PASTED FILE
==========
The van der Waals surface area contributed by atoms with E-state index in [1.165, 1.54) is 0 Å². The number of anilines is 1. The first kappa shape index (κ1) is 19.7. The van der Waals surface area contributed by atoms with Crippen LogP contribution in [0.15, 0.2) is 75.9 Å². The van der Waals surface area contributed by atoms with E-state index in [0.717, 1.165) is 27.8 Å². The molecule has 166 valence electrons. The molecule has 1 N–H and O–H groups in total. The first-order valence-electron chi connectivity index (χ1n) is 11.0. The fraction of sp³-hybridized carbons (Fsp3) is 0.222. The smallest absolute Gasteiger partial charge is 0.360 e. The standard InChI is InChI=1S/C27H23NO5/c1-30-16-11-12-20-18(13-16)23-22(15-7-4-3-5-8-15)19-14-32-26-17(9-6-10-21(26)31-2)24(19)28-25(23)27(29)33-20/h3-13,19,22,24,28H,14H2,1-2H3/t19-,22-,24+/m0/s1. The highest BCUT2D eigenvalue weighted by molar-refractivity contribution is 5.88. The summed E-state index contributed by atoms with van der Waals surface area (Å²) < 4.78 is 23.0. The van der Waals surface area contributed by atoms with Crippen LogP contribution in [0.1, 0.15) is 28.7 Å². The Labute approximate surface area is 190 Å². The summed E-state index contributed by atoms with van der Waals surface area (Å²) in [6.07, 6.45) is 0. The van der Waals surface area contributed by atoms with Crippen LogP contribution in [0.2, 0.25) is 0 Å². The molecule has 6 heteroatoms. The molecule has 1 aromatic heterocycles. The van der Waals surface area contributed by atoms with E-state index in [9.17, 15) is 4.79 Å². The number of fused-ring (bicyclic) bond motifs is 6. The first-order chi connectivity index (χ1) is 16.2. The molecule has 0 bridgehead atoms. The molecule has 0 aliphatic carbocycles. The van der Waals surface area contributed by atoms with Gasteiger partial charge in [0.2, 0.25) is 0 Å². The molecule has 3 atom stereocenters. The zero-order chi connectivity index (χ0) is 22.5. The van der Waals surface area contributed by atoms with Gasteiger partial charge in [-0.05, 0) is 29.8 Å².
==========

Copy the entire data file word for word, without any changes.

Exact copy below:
The van der Waals surface area contributed by atoms with E-state index in [1.165, 1.54) is 0 Å². The number of anilines is 1. The first kappa shape index (κ1) is 19.7. The van der Waals surface area contributed by atoms with Crippen LogP contribution in [0.15, 0.2) is 75.9 Å². The van der Waals surface area contributed by atoms with E-state index in [0.717, 1.165) is 27.8 Å². The molecule has 166 valence electrons. The molecule has 1 N–H and O–H groups in total. The first-order valence-electron chi connectivity index (χ1n) is 11.0. The fraction of sp³-hybridized carbons (Fsp3) is 0.222. The smallest absolute Gasteiger partial charge is 0.360 e. The standard InChI is InChI=1S/C27H23NO5/c1-30-16-11-12-20-18(13-16)23-22(15-7-4-3-5-8-15)19-14-32-26-17(9-6-10-21(26)31-2)24(19)28-25(23)27(29)33-20/h3-13,19,22,24,28H,14H2,1-2H3/t19-,22-,24+/m0/s1. The highest BCUT2D eigenvalue weighted by molar-refractivity contribution is 5.88. The summed E-state index contributed by atoms with van der Waals surface area (Å²) < 4.78 is 23.0. The van der Waals surface area contributed by atoms with Crippen LogP contribution in [0.1, 0.15) is 28.7 Å². The Labute approximate surface area is 190 Å². The summed E-state index contributed by atoms with van der Waals surface area (Å²) in [6.07, 6.45) is 0. The van der Waals surface area contributed by atoms with Crippen LogP contribution in [0.2, 0.25) is 0 Å². The molecule has 6 heteroatoms. The molecule has 1 aromatic heterocycles. The van der Waals surface area contributed by atoms with E-state index in [9.17, 15) is 4.79 Å². The number of fused-ring (bicyclic) bond motifs is 6. The first-order chi connectivity index (χ1) is 16.2. The molecule has 0 bridgehead atoms. The molecule has 0 aliphatic carbocycles. The van der Waals surface area contributed by atoms with Gasteiger partial charge in [0.2, 0.25) is 0 Å². The molecule has 3 atom stereocenters. The zero-order chi connectivity index (χ0) is 22.5. The van der Waals surface area contributed by atoms with Gasteiger partial charge in [-0.05, 0) is 29.8 Å².